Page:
Nov 18

With the next installment of the popular Twilight series set to hit the silver screen today, there is really only one question on everyone’s mind … are you Team Edward or Team Jacob?

While vampires and werewolves are the main characters, there are also plenty of fun and interesting biodiversity facts related to the films that you may not know! How well do you think you know the species of Olympic National Park? What other creatures have the ability to glitter and shine? Read on for some interesting and, we’ll bet, unknown connections between Twilight and the world’s biodiversity!

The Twilight series follows the secret vampire lives of the Cullen family who live near the Olympic National Forest of Washington in the United States. The forest and coastline are also home to a variety of endangered species such as the marbled murrelet; a squat, chubby sea bird with a short neck. You can spot these feathered friends fishing for herring off the Washington coast.

Marbled murrelet photo

The Cullen’s are uneasy neighbors with the native Quileutes tribe, whose teenage boys can shape shift into wolves. In the series, the wolves are described as exceptionally large. Perhaps, the movie producers were inspired by the world’s largest wolf species, the grey wolf, when animating the on-screen canines.

Grey wolf photo

When the vampires of Twilight step into sunshine, their skin glitters and sparkles. Like the vampires, the giant cuttlefish has the ability to make its exterior shimmer. It is extremely adept at camouflage, and this incredible video shows how it can rotate colors and textures across its body.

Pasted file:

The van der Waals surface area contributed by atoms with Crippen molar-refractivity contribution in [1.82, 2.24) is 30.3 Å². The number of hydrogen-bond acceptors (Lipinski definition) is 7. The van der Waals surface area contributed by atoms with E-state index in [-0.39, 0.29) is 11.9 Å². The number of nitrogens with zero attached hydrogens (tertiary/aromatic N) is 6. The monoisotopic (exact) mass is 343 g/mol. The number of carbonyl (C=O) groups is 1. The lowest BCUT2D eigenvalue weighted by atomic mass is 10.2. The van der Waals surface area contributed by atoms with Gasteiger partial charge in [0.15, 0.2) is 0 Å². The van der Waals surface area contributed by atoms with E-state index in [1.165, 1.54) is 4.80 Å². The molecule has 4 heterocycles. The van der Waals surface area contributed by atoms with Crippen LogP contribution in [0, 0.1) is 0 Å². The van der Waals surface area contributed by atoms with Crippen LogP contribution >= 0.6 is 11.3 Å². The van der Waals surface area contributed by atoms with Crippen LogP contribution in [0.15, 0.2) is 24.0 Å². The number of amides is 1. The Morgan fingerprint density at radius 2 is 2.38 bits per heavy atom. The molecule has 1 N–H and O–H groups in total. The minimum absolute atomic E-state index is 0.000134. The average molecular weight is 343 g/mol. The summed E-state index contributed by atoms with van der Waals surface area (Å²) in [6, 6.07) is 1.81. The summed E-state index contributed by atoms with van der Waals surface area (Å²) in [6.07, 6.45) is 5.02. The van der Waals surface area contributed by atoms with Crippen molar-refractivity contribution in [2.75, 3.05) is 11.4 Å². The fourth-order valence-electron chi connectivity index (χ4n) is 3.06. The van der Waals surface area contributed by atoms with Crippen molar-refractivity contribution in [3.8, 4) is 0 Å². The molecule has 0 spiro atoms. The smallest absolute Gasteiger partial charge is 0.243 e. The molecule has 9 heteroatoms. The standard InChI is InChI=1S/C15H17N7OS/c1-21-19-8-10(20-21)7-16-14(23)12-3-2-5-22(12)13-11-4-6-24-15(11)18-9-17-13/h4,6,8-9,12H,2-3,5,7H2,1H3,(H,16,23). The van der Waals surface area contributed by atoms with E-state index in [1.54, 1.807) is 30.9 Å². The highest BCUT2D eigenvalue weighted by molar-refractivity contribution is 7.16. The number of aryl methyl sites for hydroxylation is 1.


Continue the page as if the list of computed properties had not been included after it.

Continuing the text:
Giant cuttlefish photo

In the book, the vampires of Twilight are described as predators, luring humans to their demise with their charm and good looks. A few species in the animal kingdom use lures to attract prey as well, and two of our favourites are the alligator snapping turtle and the Mexican cantil.

Alligator snapping turtle photo

This photo shows the extra tissue inside the mouth of the alligator snapping turtle, used to lure fish who mistake it for a worm! All the turtle has to do is sit very still underwater with its mouth wide open and wait patiently for a curious little fish to swim by…

Mexican cantil

Likewise, the Mexican cantil wiggles its bright yellow tail to attract meals of frogs or lizards. In addition to its unique luring strategy, the Mexican cantil is also one of the few snake species that gives birth to live young.

We bet you might not have known about these fun biodiversity facts inspired by the Twilight series. Why not share them with your friends on your way into the theater?

Liana Vitali, ARKive Science, Education and Outreach Officer, Wildscreen USA